“This international, phase 3 study met its primary and key secondary end points, showing significant improvements in [OS] and [PFS] with fruquintinib in a heavily pretreated patient population with refractory metastatic [CRC],” the researchers wrote. “The benefit of fruquintinib over placebo was evident by the 34% reduction in risk of death and 68% reduction in risk of disease progression or death. At 6 months, 24% of patients in the fruquintinib group versus 1% in the placebo group had [PFS]. The [OS] improvement seen with fruquintinib is further supported by the findings in the placebo group, which were similar to previous studies in metastatic CRC.”
Limitations and Conclusions
The researchers noted that the COVID-19 pandemic impeded their ability to complete blood-based circulating tumor DNA correlative analyses due to supply chain constraints. While the inability to complete the exploratory analyses prevented a deeper understanding of patients who might benefit from fruquintinib treatment, the absence of these data did not affect the primary and secondary end point analyses or overall conclusions, according to the study authors.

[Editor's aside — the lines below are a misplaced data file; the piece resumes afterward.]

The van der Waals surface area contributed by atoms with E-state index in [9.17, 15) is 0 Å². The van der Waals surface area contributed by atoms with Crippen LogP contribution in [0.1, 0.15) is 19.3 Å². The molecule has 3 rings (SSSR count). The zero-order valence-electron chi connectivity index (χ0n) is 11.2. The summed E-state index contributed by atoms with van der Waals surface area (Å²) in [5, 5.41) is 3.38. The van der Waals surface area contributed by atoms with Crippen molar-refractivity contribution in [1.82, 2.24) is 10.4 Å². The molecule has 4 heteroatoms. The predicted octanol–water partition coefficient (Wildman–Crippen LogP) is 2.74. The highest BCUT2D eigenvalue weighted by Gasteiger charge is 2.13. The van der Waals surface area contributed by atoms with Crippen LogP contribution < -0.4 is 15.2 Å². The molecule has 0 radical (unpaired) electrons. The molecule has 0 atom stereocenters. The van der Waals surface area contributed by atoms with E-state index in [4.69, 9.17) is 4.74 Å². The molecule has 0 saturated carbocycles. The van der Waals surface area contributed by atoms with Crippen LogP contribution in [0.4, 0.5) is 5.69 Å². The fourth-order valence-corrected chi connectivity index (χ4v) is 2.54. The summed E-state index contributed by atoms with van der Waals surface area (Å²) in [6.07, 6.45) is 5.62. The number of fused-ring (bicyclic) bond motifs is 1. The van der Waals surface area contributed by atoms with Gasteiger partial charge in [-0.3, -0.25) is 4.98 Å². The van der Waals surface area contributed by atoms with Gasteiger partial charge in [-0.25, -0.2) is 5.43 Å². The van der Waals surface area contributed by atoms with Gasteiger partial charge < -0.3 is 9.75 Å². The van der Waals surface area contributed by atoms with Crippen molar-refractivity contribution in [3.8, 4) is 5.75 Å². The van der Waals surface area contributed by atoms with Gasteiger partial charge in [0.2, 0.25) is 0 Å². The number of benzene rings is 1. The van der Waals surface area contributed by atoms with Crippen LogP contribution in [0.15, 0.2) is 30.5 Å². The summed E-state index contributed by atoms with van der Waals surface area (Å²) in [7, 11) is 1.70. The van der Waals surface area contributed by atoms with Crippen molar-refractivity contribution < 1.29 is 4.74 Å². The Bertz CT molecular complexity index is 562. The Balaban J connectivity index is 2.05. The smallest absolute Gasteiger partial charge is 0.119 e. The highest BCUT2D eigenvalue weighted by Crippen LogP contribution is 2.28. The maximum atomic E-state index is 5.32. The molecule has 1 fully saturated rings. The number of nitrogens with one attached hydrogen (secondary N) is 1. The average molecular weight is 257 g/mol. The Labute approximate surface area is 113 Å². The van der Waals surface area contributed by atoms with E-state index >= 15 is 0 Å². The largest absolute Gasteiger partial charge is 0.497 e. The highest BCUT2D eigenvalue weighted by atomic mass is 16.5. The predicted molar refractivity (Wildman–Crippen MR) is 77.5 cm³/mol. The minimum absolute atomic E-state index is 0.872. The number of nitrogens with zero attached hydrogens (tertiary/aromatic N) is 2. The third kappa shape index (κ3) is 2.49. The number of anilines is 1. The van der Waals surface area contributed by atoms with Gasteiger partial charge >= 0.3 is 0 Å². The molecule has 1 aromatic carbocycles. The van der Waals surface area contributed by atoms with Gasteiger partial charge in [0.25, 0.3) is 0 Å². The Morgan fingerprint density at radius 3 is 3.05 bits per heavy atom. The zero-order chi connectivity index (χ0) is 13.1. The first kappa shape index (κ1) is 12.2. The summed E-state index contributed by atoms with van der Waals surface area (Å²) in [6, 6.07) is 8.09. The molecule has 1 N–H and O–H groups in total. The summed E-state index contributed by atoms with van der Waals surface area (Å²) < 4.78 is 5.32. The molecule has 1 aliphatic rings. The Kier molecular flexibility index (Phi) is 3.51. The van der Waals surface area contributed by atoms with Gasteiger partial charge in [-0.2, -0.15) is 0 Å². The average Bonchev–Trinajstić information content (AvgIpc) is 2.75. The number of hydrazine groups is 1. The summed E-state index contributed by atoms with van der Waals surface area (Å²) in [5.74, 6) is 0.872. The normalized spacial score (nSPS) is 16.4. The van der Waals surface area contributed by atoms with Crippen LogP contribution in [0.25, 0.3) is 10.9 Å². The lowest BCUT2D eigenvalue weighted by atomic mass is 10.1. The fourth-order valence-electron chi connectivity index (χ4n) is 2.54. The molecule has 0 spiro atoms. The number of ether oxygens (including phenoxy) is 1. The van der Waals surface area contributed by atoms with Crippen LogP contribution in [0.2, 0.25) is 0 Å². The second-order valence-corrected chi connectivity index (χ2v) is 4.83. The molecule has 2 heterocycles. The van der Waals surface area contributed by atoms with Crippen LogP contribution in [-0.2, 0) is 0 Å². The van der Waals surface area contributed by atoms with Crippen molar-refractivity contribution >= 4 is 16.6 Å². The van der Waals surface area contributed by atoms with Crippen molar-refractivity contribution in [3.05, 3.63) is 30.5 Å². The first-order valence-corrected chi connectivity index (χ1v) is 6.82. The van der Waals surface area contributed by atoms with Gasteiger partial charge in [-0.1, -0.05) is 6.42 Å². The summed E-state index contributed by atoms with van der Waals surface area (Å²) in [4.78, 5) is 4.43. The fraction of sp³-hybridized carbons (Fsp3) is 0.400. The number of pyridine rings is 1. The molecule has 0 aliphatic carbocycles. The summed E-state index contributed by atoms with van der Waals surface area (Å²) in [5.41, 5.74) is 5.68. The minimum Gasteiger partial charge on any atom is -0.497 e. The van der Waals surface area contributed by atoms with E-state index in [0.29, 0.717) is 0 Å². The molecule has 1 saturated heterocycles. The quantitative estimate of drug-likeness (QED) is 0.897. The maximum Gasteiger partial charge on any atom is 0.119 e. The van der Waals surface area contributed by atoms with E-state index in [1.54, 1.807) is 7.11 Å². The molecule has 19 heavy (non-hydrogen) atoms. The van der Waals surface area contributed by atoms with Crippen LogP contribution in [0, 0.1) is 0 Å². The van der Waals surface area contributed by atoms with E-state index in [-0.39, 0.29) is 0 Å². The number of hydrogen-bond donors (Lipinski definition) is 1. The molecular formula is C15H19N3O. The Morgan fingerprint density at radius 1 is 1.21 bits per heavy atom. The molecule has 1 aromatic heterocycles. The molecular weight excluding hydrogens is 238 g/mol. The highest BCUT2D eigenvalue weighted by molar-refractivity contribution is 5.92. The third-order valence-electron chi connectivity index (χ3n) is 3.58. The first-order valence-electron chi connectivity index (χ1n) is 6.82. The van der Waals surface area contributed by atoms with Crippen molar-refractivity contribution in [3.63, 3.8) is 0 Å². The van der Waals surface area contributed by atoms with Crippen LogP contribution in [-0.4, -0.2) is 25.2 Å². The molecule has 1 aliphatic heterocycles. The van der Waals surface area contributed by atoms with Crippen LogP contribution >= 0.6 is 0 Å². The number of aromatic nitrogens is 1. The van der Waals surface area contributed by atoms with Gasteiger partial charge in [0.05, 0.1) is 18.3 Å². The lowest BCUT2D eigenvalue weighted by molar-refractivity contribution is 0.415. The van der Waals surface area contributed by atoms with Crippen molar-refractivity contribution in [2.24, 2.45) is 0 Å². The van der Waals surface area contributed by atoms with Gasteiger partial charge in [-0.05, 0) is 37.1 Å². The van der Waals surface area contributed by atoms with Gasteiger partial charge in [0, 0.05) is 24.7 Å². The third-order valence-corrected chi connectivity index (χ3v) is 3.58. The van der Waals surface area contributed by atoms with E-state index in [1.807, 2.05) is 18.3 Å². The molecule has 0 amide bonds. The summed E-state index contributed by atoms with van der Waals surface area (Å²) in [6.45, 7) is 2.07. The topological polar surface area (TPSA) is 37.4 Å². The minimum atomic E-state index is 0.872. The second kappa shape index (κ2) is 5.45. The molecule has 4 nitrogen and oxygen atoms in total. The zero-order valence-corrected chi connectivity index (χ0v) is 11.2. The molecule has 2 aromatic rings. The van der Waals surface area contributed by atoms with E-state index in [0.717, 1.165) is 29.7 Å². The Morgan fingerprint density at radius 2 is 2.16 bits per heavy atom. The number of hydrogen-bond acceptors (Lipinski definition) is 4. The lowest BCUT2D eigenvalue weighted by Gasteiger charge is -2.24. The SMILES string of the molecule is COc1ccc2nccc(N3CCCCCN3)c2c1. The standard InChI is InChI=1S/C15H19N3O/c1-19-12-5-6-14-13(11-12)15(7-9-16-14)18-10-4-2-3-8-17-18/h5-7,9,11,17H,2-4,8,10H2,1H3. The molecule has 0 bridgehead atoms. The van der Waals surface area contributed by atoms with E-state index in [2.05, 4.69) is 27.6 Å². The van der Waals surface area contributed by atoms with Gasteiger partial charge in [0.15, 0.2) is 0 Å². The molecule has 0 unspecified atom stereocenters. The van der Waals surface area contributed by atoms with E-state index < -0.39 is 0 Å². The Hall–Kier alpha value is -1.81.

“Results from FRESCO-2 support fruquintinib as a new oral treatment option globally that will add to the armamentarium for patients with refractory metastatic [CRC] and will enrich the continuum of care for these patients,” the researchers concluded.
“I think [the findings] demonstrate that overall [FRESCO-2] was a positive study with regards to overall survival,” said Cathy Eng, MD, FACP, FASCO, one of the lead investigators of FRESCO-2. “[Fruquintinib] is a single agent. It does not need to be combined with another agent, which I think is helpful for patients in this setting where they’re trying to look at all their alternatives, and obviously quality of life is extremely important.”
Dr. Eng added that: “We want to continue to provide options for our patients. I think it’s important to demonstrate that these clinical trials do make a difference, and I believe that we need to continue to encourage people to participate in clinical trials moving forward.”
The study was sponsored by HUTCHMED.
Dasari A, Lonardi S, Garcia-Carbonero R, et al. Fruquintinib versus placebo in patients with refractory metastatic colorectal cancer (FRESCO-2): an international, multicentre, randomised, double-blind, phase 3 study. Lancet. 2023;402(10395):41-53. doi:10.1016/S0140-6736(23)00772-9